There is a great debate raging in this country right now about gun control. We have seen in the last several years an increase in gun violence as well as an increase in mental illness in this country. We wonder if there is a correlation between the two. However what we know for sure is that for every fatal gun shooting there are three non-fatal shootings. Does that not seem like something we should talk about with patience and without political rhetoric? Should we not discuss the fact that more people are buying guns, especially assault weapons since the Newtown, Connecticut massacre? Just as recently as January 19, 2013, five people were accidently shot at National Gun Appreciation Day in three states (Indiana, Ohio, and North Carolina). One of the people shot actually shot himself. ( These are supposed to be people who know how to handle guns! The unfounded fear of the government taking guns from citizens is shocking. No one has said anything about overturning the Second Amendment. They’ve only said maybe one doesn’t need to have 30 bullets in an assault weapon to shoot an unarmed deer. My opinion is that if you can’t hit the deer in 2 shots you need to go to the grocery store to purchase your venison. You certainly don’t belong owning a gun if you can’t shoot straight. But nonetheless, that’s not the debate. I’m not really sure what the debate is because all I hear is fear. From all of us. One radio call-in listener went really far when he told Shannyn Moore that President Obama orchestrated that massacre at Sandy Hook Elementary school to win the election – but the shooting occurred after the election – a month and eight days after the election as a matter of fact (Shannyn Moore; And to that statement, I can only share another quote from Dr. King which states “Nothing in the world is more dangerous than sincere ignorance and conscientious stupidity.” I truly believe that people are smarter than this but fear makes us stupid. Literally.


It also seems that people in this country are not only polarized, they appear to be filled with hate. We don’t disagree with people on the other side of the political spectrum – we hate them. We don’t disagree with liberal or conservative thinking, we hate it. We don’t argue with fiscal irresponsibility, we hate it. We hate TV characters, our neighbors, our leaders, and sometimes our spouses. We often hate ourselves. And as we do this, we sink further into darkness. Sometimes the darkness is mental illness. Sometimes it is addiction. Sometimes it is isolation. And sometimes it becomes rage. And we act on that rage and darkness. We are cruel to each other. We take pleasure in the humiliation of our fellow (wo)man. But Dr. King said “Darkness cannot drive out darkness; only light can do that. Hate cannot drive out hate; only love can do that.” Are we willing to try love?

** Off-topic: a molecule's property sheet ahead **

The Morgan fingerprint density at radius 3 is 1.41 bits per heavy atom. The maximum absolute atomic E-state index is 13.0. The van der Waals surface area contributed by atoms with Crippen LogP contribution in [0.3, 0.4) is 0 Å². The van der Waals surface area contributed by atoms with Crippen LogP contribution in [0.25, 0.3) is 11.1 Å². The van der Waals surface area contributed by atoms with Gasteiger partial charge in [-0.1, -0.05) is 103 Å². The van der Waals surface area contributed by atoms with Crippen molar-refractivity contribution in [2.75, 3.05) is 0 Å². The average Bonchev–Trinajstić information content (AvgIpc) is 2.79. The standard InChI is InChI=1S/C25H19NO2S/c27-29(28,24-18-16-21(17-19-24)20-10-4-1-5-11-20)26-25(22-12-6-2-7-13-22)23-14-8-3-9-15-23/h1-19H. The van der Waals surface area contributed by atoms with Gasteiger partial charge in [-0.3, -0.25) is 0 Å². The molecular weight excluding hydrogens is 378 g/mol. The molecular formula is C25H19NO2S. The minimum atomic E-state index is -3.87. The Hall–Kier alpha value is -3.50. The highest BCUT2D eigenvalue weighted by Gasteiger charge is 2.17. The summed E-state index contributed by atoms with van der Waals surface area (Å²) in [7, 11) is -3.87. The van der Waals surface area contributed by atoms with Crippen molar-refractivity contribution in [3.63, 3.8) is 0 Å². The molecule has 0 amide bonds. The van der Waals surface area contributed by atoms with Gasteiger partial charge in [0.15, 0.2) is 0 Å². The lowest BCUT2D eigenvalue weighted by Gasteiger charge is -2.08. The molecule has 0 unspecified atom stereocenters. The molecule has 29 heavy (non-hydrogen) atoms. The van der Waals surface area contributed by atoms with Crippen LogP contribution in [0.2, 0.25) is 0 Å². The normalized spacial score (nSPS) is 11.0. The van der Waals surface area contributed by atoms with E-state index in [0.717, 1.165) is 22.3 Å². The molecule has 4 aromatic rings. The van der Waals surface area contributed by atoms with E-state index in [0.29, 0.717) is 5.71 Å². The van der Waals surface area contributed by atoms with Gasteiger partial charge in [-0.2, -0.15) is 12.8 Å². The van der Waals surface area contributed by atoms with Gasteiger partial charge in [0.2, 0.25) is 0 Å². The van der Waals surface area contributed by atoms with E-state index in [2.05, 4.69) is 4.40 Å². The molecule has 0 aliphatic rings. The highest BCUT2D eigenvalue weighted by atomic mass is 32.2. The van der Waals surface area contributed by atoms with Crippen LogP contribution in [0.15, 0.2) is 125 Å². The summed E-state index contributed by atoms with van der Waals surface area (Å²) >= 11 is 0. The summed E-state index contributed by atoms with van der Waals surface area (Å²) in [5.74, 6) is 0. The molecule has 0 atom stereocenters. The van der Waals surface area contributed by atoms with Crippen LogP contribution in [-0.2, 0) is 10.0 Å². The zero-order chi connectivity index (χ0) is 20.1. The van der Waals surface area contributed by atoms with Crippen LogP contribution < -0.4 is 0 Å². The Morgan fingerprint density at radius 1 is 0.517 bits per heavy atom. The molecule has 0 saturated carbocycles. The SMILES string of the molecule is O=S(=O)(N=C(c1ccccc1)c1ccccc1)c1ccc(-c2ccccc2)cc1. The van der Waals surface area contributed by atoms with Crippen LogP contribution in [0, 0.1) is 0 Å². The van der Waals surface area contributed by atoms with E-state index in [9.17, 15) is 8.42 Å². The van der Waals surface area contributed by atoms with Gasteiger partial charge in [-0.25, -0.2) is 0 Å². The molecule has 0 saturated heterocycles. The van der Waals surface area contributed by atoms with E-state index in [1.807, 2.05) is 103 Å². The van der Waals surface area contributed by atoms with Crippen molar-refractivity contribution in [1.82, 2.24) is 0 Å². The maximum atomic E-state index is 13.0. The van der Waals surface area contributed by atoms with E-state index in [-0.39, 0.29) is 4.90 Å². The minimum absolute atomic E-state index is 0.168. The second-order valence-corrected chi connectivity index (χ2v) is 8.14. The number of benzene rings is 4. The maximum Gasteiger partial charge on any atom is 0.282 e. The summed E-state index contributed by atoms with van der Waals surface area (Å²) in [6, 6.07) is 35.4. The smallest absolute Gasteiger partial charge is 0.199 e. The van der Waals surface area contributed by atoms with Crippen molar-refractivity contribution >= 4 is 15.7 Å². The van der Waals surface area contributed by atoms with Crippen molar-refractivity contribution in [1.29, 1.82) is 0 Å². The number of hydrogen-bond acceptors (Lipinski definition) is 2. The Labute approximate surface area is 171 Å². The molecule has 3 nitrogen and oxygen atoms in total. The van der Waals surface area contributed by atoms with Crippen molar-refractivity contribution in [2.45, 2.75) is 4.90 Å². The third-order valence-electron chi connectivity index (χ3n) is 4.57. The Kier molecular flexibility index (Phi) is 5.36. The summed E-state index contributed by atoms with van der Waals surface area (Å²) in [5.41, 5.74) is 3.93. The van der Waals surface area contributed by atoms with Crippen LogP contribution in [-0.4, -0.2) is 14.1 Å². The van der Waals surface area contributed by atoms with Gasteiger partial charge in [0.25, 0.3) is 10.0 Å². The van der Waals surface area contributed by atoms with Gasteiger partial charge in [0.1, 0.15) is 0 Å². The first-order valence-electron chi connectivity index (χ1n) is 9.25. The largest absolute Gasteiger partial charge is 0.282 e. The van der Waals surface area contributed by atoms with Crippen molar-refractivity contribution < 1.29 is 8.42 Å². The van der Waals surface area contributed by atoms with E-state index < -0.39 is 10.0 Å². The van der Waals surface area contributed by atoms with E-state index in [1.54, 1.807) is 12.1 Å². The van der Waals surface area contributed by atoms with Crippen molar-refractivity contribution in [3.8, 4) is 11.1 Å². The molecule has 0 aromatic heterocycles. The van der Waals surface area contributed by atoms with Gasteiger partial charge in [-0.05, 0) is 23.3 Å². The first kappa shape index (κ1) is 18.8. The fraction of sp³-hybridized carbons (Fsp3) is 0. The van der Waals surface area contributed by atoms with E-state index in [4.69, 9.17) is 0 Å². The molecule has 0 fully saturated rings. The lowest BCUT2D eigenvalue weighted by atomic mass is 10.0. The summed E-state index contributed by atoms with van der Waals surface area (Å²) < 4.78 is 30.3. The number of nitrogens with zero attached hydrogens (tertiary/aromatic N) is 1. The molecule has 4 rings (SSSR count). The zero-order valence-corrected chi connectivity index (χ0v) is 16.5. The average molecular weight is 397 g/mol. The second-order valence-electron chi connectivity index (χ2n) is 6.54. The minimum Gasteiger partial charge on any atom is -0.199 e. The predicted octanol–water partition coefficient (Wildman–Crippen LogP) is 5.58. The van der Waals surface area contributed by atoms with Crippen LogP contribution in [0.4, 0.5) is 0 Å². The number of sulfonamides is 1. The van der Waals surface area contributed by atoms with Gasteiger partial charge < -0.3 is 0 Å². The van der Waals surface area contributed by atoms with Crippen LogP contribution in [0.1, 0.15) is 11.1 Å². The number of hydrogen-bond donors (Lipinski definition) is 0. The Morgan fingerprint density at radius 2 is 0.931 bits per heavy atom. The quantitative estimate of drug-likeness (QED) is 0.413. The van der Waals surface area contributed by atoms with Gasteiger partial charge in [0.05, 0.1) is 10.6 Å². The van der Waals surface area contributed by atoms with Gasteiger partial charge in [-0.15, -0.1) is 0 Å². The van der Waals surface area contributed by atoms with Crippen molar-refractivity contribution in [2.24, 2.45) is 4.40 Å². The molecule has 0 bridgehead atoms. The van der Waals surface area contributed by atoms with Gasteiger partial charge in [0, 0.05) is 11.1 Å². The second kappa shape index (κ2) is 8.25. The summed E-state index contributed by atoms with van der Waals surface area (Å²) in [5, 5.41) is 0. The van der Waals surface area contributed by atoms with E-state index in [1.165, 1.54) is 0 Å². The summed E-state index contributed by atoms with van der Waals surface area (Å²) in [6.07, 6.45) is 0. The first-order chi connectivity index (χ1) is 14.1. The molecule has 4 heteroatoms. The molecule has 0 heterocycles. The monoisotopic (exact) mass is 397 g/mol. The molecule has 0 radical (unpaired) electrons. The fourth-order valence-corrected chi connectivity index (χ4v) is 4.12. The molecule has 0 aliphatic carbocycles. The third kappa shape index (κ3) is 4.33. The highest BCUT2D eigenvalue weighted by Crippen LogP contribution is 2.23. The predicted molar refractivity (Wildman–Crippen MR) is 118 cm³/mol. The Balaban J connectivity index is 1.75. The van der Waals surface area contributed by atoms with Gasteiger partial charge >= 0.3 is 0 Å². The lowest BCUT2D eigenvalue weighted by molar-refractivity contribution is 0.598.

So, in all, what would Dr. King think today? My guess is that he would think that much is still left to be done. That we commodify him and package what he said as symbolism but rarely engage in the real work of social change. Some things are better, to be sure. For example, not so long ago woman like me, born into a poor, working class family of immigrants, could go to college and earn three degrees. The women’s movement did that for me. We see an African American president in the White House. Without the Civil Rights movement, that could never have happened. We see interracial and inter-faith marriages working. We see gay and lesbian folks marrying (albeit in only a few states, but it is happening). We see more tolerance in unexpected places. But. We are still afraid of each other. We covet our neighbors’ wealth, families, spouses, and things. We do not honor our parents and grandparents. We do not take care of each other. And far too often in the face of adversity, we do nothing but wring our hands. And in the end, Dr. King said that “The ultimate measure of a man is not where he stands in moments of comfort and convenience, but where he stands at times of challenge and controversy.” Where do you stand? For what do you stand?


I challenge all of us to reach beyond the paralytic fear we live in – that cynical space of criticism of everything and foster a way in our own lives to pragmatically reach for that dream Dr. King had for all of us. Because it is still really, only a dream. Dr. King has been mythologized and idolized and that turns him into a commodity to be bought and sold. We can quote him and talk about his dream but until we leave our homes and extend our hand to another, we dishonor him. The day that we are supposed to remember him becomes nothing more than a day off work or school. It means nothing. However, if we try to be our best person everyday – even if we fail, we do pay homage to this man – this human…this fallible person. And we become the better for it.


Bright Blessings


1 comment so far

  1. Harold P. Donle (Butch) on

    A great piece. My only comment is that you did not mention his Poor People’s campaign. King would be appalled at the economic inequality running rampant in this country. I hope people remember that he was killed while leading a labor strike in Memphis.